>Voting a waste of time? No, not quite Whyte
>Former Cambridge philosopher lecturer and Times columnist Jamie Whyte offers a trenchant and provocative piece explaining why voting is a waste of time and we should ‘vote’ with out wallet, rather the usual pencil-on-a-string at the church hall. As citizens what we want, he says, is basically good political management plus civil and political rights as an insurance policy that we can use them as needed to check those in power as. The solutions to political problems are he says basically known and agreed in any case. Politics, he claims, only matters in times of crisis and societies where an overweening, authoritarian state dominates social and economic life.
None of his arguments are very original – Olson’s Logic of Collective Action highlighted the irrationality of voting forty years from a logical individual perspective and he also echoes an influential recent line of academic research puncturing the neo-Toquevillian mantra that Participation-is-a-Good-Thing and disengagement from public affairs automatically Bad. However, ironically his piece is more of a convincer – even for someone like me fed up to the back teeth with ritual invocations of civil society and civic engagement a nostrum for all social ills in both Eastern and Western Europe as– that there are some serious flaws in some of the these types of arguments.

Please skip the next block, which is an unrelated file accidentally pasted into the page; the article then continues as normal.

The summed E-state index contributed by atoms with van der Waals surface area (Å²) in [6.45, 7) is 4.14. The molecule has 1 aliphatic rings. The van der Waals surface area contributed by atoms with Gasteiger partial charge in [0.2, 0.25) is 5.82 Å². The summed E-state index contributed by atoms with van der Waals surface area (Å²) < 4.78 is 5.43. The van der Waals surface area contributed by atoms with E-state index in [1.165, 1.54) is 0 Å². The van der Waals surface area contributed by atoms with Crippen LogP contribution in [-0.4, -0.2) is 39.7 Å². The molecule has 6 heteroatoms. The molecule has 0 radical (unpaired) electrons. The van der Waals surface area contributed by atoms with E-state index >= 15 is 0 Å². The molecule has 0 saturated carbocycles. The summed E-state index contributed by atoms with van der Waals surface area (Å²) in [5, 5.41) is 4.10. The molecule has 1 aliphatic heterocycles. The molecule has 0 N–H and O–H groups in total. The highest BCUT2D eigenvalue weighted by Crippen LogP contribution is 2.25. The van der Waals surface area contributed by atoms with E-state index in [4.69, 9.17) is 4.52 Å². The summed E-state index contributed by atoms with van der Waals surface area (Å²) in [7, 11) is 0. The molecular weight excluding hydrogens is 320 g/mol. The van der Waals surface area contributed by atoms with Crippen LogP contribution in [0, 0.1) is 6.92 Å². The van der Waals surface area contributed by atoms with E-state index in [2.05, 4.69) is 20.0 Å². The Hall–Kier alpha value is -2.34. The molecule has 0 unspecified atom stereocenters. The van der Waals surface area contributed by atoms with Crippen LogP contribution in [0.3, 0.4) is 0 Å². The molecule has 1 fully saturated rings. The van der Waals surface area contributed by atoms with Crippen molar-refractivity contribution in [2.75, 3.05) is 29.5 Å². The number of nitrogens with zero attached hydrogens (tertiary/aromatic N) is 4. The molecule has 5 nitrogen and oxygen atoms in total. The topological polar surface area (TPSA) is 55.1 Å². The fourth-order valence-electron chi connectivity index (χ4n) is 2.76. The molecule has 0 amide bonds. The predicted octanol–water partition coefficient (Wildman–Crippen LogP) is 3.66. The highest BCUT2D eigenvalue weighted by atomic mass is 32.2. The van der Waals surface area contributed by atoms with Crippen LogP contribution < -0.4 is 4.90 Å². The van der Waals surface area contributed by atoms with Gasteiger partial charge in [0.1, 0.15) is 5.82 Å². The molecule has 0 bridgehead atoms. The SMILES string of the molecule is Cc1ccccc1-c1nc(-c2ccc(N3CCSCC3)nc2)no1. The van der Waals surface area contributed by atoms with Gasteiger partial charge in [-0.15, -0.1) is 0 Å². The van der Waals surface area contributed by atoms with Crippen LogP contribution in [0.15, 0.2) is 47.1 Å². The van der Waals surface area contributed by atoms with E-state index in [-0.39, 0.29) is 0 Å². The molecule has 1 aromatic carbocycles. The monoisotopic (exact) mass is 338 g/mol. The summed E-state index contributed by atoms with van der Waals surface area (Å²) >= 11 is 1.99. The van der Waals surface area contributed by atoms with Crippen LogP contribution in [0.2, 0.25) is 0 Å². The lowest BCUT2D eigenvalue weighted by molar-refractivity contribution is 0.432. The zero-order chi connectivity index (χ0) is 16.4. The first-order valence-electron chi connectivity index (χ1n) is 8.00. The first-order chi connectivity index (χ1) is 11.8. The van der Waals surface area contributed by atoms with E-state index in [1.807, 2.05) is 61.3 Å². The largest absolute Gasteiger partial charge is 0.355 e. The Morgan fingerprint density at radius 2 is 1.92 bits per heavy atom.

Rather anti-politically, Whye sees economic participation and power as kind a substitute for political participation. In many ways, I guess it is. But political participation – or at least the right to participate – is a kind of countervailing power to the very unequal distribution of economic power. If we junk or downgrade politics too much economic equal translates ever more rip roaringly into inequalities of political power.
Here it is interesting to note how fact political rights are incommensurate with economic rights – i.e. you can sell shares and options, but you cannot (legally) directly buy up or sell off votes, as some more utopian neo-liberals have seriously suggested (after all just about everything else is saleable, right? And I’m sure there would be plenty of happy sellers queuing round the block at Tesco or logging on to http://www.sellyourvote.com)
I guess Whyte might shrug his shoulders as this – “Inequality, who cares, that’s the price of freedom”. His assumption – again very anti-political this time in a technocratic and managerial sense – that all solutions are agreed and known is also rather blown apart, by the example he gives of marketizing healthcare. There are plenty of choices and conflicts of interests here which require political choices – and as far as I’m concerned even the basic direction he suggests is the no brainer he seems to think.